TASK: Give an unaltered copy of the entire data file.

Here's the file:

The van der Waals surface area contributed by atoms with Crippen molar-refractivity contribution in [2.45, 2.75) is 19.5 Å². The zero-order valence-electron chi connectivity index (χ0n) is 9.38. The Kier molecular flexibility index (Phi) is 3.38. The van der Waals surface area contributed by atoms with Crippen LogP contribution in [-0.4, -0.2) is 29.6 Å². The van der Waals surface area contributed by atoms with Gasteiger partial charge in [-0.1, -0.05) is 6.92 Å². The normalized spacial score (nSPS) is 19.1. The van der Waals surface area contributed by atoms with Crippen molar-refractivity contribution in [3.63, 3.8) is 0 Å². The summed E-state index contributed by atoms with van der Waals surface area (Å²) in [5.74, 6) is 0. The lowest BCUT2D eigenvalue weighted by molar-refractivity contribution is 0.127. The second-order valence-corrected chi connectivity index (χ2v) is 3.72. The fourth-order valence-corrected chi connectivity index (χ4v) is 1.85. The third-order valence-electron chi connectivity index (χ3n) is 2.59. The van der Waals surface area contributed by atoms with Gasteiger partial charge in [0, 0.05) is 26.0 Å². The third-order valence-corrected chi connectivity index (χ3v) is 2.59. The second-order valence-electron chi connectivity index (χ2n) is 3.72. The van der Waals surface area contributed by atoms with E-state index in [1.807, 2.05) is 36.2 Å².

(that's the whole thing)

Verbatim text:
The van der Waals surface area contributed by atoms with Crippen molar-refractivity contribution in [2.45, 2.75) is 19.5 Å². The zero-order valence-electron chi connectivity index (χ0n) is 9.38. The Kier molecular flexibility index (Phi) is 3.38. The van der Waals surface area contributed by atoms with Crippen LogP contribution in [-0.4, -0.2) is 29.6 Å². The van der Waals surface area contributed by atoms with Gasteiger partial charge in [-0.1, -0.05) is 6.92 Å². The normalized spacial score (nSPS) is 19.1. The van der Waals surface area contributed by atoms with Crippen molar-refractivity contribution in [3.63, 3.8) is 0 Å². The summed E-state index contributed by atoms with van der Waals surface area (Å²) in [5.74, 6) is 0. The lowest BCUT2D eigenvalue weighted by molar-refractivity contribution is 0.127. The second-order valence-corrected chi connectivity index (χ2v) is 3.72. The fourth-order valence-corrected chi connectivity index (χ4v) is 1.85. The third-order valence-electron chi connectivity index (χ3n) is 2.59. The van der Waals surface area contributed by atoms with Gasteiger partial charge in [0, 0.05) is 26.0 Å². The third-order valence-corrected chi connectivity index (χ3v) is 2.59. The second-order valence-electron chi connectivity index (χ2n) is 3.72. The van der Waals surface area contributed by atoms with E-state index in [1.807, 2.05) is 36.2 Å².